Essentially, the question at hand is whether something is considered holy because it is loved by the gods or if that which spoken of is loved by the gods because it in itself is holy. The initial problem created is what is to be identified as holy. The gods willing something as holy would provide certain implications of what is expected of those who choose to worship. In other words, regardless of what a certain belief might entail, the people must follow it anyway simply because the gods will so. However, if the other end of the spectrum were to be analyzed, than that would mean that there is more to be considered in the matter of what is holy or not. In this case, the gods must have created their own supported system of classification and morals to adopt something as holy for it may have been holy anyway.
The conclusion that is drawn initializes a different perception due to the idea that there may be something held in higher regard than the opinions of the gods. The Euthyphro raises an interesting question from these two points. In the case of Catholicism, there are many sacred texts that lay out questions of morality in full detail to prevent dilemmas from occurring within one's soul. However, suppose the Ten Commandments were re-written as to say, " Thou shall kill." Obviously, taking the life of another is considered immoral in every sense, but if it were written in the scriptures then that would imply that God supports such behavior. Translate this idea to that which is raised in the Euthyphro and it is relatively simple to decipher what is really meant by the gods. The gods could essentially will anything as holy but that does not necessarily mean that it right.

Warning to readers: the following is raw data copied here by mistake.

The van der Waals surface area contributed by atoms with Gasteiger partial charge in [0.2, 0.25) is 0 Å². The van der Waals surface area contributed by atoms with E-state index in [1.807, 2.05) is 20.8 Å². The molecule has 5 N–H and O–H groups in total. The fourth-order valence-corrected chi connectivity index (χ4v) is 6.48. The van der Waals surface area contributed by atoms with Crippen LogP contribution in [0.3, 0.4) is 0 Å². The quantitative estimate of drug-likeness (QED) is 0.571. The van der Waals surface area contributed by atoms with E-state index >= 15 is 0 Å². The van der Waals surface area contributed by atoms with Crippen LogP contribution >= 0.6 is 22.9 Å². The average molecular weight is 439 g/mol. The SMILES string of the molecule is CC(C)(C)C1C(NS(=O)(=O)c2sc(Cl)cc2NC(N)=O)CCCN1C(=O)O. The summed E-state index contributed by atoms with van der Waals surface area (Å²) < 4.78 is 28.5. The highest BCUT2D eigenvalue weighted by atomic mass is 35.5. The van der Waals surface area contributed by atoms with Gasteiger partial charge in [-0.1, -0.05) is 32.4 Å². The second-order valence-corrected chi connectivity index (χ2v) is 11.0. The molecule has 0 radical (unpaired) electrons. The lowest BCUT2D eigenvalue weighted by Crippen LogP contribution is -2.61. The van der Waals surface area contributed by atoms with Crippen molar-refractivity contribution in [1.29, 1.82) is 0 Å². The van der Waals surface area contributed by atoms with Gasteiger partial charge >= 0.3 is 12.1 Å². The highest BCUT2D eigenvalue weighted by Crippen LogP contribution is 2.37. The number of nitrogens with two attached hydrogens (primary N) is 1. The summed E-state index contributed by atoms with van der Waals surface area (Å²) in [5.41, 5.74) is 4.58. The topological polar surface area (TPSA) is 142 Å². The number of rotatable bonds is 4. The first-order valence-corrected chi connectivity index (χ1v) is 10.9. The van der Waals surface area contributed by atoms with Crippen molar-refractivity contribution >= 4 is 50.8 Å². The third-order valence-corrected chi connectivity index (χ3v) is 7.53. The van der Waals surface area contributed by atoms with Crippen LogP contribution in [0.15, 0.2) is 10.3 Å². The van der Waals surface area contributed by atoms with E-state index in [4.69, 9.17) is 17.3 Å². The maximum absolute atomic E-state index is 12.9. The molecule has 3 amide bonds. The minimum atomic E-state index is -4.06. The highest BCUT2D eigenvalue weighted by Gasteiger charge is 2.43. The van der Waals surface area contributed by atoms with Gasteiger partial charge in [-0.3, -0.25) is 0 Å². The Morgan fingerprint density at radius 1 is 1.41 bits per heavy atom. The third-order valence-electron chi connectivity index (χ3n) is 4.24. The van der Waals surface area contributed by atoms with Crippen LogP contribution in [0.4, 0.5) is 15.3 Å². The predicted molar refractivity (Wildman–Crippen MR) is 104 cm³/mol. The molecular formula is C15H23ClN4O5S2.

Based on this idea, the theory that the gods support a belief because it is truly holy is the more feasible of the two schools of thought.